Jenny GonzŠlez (Dallas Morning News): Can you comment on air interdiction efforts on Colombia, Peru and Venezuela?

Under Secretary Grossman: Well, I think firstly we should do one thing at a time, and that is we still have a job to do and that is to get back into the air bridge denial business after the terrible tragedy in Peru last year. As the Director of the National Drug Control Policy, Mr. Walters said, either yesterday or today, we will try to get back into this business as soon as possibly can. We are focused now on training air crews from Peru and Colombia to restart this program. Because this is such an important issue, and we want to do everything to avoid another tragedy, ultimately President Bush will make this decision. We are going to work with Peru and Colombia and then see where we go from there.

Carlos Arturo Paez (RCN Channel): Ambassador Patterson mentioned yesterday increased monitoring of money laundering by the guerrilla. Is there evidence of funds belonging to the guerrilla in the U.S. banking system?

Under Secretary Grossman: Since yesterday? (Laughter)

Let me say sir that that is a very important question, and it was a large part of the conversation we just had with President Uribe and his ministers. I will divide this into two parts. We certainly want to do everything we can to support Colombia to defeat money laundering, and to find accounts that are misused. I support completely what Ambassador Patterson had to say and we committed to President Uribe to work on that. We also talked about the very important point of combating terrorism by stopping terroristís finances. UN Security Council Resolution 1373, which Colombia has strongly supported, says that all countries around the world have to cooperate with each other in terms of information and intelligence to go after terrorist accounts. I was very pleased that in the conversation we just had we focused not only on questions that were important to Colombia in Colombia but also on Colombian and U.S. responsibility to implement and enforce Resolution 1373.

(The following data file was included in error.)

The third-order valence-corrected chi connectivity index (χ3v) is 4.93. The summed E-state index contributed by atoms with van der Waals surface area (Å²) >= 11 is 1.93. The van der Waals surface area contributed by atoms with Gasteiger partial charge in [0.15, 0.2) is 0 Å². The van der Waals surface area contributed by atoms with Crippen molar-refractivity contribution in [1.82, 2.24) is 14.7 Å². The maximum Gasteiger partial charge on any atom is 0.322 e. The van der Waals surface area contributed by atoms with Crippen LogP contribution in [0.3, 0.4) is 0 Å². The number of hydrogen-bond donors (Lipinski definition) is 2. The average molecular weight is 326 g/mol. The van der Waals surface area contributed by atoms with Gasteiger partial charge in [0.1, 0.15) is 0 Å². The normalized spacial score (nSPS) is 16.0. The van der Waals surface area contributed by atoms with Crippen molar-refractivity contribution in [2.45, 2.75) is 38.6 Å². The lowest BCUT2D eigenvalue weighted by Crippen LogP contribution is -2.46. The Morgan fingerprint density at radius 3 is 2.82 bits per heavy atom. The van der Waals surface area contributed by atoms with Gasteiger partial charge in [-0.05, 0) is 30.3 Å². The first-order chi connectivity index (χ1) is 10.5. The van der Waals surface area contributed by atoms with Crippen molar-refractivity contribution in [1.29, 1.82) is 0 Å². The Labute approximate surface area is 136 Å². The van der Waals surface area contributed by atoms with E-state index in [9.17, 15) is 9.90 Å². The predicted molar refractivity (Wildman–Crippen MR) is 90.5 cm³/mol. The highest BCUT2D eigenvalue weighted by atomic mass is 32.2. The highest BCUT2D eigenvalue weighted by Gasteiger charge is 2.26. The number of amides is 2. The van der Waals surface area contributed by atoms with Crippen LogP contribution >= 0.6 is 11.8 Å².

Susana Abad (El Comercio-Peru): What is the United States position on the International Criminal Court and how does this affect aerial surveillance in the Region?

Under Secretary Grossman: As you know we have serious reservations and problems with the ICC. We believe that the prosecutor of the ICC has no limits placed upon him or her, not even the control of the United Nations Security Council, and we think thatís too bad. We have said though that we will respect the decision of any country, like Colombia, to sign the ICC and to support the ICC. All we ask in return is that countries that sign the ICC and support the ICC respect our decision not to. This treaty has an article in it called article 98. It allows countries that have signed and countries that have not signed the treaty to work together to create a bilateral agreement to protect the citizens of both countries. We have proposed to the Government of Colombia that they sign with us what is called an article 98 agreement, and that is to protect American service men and women and official Americans serving in Colombia from what we worry would be political prosecutions by this Court. That is our position on the ICC and article 98.

If we do our work properly on interdiction, I donít see how the one thing would be connected to the other -unless, of course, this political prosecutor took this as a prime example of what the United States should not be doing around the world. That would be a perfect example of why we did not sign the ICC.

Follow-up question: In the case of civilian deaths, such as occurred in Peru, who would have legal responsibility?

Under Secretary Grossman: In this case, Peru took the responsibility for this terrible tragedy, and rightly so.